With the surge in research in this area, the development of simple, reliable and consistent methods for quantitation of oxidative stress has become imperative. In particular, assays for serum antioxidant levels have been developed including measurement of total peroxy radical trapping as described by Wayner et al. [58] and Rice-Evans and Miller [4547]. Whereas the original peroxy radical trapping parameter assay of Wayner and coworkers [57] required an oxygen electrode endpoint, Rice-Evans and Miller developed this assay to use a spectrophotometric endpoint [45]. As described above, this assay involves utilization of the peroxidase activity of methemoglobin, generation of the radical cation, ABTS•+, and quantitation of the quenching of this radical cation by antioxidants. Results are expressed in Trolox equivalent antioxidant capacity using the vitamin E analog, Trolox, as the reference antioxidant.

In the present study, we have modified the Rice-Evans and Miller assay [46, 47] to include more precise timing parameters including a 3-min pre-incubation, a 6-min reaction time followed by absorbance measurement exactly 15 s after stopping the inhibition reaction. These timing parameters have allowed the assay to be conducted with the use of a 30°C water bath and a basic spectrophotometer. The Rice-Evans and Miller manual assay [46] required the use of a temperature-controlled cuvette holder for continuous measurement of absorbance. Thus, in the current modification, the assay involves pre-incubation of all reagents except H2O2 for 3 min at 30°C, addition of H2O2 at 15 s intervals followed by 6 min incubation at 30°C. The absorbance was then read at exactly 15 s intervals such that all assays were incubated for exactly 6 min. These timing parameters allowed six assays to be carried out simultaneously. The 6 min reaction time is in agreement with that of van den Berg et al. [59] and Re and coworkers [60], who also modified the assay to eliminate the use of methemoglobin. In our hands, the modifications described have allowed the routine use of this assay for assessment of serum antioxidant levels. Standard curves for three known antioxidants (gluathione, vitamin C and Trolox) indicate that the assay is reproducible and stable (Figures 1(a)1(c)).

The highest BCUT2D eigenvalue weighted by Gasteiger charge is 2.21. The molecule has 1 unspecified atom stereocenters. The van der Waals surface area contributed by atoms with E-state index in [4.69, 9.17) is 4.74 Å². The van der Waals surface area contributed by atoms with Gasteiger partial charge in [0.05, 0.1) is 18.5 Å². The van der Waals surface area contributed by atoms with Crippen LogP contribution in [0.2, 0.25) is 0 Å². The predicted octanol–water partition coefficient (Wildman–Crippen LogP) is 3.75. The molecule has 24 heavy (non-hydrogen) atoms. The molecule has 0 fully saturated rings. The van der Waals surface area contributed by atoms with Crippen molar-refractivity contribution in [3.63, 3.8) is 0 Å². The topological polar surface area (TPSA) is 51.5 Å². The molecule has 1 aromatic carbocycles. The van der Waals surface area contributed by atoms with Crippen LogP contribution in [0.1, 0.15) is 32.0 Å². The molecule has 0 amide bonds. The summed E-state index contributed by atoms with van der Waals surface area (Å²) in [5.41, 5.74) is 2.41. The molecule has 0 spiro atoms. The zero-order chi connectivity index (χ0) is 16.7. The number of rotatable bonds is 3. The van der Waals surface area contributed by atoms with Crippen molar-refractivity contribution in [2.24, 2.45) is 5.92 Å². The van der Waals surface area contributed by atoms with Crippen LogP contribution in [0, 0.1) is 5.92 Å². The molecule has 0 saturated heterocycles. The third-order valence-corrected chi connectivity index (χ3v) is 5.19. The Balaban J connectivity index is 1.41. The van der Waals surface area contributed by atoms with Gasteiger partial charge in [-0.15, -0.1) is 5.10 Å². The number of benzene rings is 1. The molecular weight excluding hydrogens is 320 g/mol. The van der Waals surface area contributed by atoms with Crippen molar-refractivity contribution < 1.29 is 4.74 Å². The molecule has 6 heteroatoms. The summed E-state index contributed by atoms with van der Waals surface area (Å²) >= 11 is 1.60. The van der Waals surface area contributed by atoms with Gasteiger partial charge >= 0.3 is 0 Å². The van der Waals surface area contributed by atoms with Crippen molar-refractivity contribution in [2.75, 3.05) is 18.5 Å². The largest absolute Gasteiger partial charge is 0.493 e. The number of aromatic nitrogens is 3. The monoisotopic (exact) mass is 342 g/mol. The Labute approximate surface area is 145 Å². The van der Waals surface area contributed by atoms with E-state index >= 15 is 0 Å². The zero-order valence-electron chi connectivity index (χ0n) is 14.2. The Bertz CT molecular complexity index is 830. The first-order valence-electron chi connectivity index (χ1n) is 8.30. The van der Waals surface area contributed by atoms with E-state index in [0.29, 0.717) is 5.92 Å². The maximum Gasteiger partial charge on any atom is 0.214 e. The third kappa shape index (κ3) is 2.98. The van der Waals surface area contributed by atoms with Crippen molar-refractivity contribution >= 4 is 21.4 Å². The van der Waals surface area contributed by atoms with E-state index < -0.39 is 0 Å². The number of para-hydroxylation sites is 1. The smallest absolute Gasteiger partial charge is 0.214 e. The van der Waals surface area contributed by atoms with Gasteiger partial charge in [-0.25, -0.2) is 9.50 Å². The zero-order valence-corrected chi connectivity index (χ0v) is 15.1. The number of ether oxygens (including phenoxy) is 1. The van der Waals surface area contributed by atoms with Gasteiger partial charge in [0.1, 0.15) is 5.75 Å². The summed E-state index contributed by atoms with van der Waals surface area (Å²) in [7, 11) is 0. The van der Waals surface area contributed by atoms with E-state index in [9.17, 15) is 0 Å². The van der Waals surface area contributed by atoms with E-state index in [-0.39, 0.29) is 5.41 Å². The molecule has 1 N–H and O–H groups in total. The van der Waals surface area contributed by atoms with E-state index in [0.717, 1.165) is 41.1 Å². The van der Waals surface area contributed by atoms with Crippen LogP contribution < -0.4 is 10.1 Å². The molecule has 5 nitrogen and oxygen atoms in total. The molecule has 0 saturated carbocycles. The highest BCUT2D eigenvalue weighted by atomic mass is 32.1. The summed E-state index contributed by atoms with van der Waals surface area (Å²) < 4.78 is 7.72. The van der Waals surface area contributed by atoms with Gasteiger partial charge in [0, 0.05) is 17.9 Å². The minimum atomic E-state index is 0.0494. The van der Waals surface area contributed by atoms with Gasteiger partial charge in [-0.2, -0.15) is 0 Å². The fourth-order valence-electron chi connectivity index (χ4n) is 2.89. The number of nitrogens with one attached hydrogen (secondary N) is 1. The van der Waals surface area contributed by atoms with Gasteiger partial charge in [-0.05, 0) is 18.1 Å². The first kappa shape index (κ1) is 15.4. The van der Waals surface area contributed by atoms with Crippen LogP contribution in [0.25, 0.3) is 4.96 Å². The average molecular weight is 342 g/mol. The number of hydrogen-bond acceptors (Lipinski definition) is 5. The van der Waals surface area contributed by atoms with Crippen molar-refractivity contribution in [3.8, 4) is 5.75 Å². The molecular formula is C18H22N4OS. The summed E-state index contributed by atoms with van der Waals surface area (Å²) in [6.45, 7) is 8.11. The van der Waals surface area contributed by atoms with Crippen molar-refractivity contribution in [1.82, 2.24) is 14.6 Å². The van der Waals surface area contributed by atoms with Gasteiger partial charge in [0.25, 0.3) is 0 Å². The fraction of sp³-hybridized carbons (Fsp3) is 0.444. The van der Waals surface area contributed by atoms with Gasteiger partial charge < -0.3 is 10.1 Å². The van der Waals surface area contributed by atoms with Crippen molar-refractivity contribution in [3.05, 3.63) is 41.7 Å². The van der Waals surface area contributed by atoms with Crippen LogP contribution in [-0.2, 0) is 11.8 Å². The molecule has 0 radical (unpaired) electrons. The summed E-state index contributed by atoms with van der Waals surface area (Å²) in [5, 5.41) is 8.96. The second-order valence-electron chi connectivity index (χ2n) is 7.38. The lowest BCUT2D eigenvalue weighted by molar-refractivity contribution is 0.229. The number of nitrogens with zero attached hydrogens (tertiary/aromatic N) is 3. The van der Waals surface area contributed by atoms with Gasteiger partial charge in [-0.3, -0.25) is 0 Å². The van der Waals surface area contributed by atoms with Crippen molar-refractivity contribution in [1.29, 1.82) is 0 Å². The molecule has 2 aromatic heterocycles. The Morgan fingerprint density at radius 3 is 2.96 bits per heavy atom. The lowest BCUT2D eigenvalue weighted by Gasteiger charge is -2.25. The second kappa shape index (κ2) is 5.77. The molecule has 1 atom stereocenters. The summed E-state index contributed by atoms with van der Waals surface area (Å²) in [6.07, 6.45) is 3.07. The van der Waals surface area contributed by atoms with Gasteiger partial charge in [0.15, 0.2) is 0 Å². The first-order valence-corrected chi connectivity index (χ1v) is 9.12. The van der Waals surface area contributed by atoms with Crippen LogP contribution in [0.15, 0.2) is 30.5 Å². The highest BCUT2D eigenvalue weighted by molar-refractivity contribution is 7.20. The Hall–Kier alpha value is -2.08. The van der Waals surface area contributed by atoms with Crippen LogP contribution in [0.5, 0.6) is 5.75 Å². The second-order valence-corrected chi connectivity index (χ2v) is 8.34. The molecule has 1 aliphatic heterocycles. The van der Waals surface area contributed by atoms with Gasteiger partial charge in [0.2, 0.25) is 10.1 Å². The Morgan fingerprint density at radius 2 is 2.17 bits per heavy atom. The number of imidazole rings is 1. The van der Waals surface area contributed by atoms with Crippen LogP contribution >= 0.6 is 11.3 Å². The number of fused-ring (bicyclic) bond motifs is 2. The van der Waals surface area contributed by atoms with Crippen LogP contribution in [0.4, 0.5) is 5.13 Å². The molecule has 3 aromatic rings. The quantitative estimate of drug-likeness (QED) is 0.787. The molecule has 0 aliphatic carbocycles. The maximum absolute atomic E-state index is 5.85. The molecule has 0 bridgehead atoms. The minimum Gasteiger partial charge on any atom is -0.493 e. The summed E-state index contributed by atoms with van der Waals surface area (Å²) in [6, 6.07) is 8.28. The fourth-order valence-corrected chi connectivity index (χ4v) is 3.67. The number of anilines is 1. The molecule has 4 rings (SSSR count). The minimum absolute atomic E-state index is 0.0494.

There has been considerable focus in recent years on the connection between oxidative stress and endothelial dysfunction leading to the development of chronic conditions such as diabetes and hypertension [5, 9, 13, 56, 61]. Endothelial dysfunction is correlated with the development of coronary heart disease and peripheral vascular resistance which are the leading causes of morbidity and mortality in diabetes mellitus [18, 62]. It has become increasingly evident that the development of hyperglycemia followed by oxidative stress is the underlying cause of the chronic complications of diabetes. Therefore, the prevention or alleviation of oxidative stress in diabetes should positively benefit the diabetic patient.

Similarly, the development of hypertension has been linked to impairment in the antioxidant defense system [5, 56]. Similar to diabetes, hypertension, in particular renovascular hypertension, has been characterized by increased oxidative stress and endothelial dysfunction [63]. Therefore, numerous studies have focused on the correlation between serum antioxidant levels and hypertension as well as the alleviation of this chronic condition through increased consumption of antioxidants and antioxidant-rich foods [64, 65].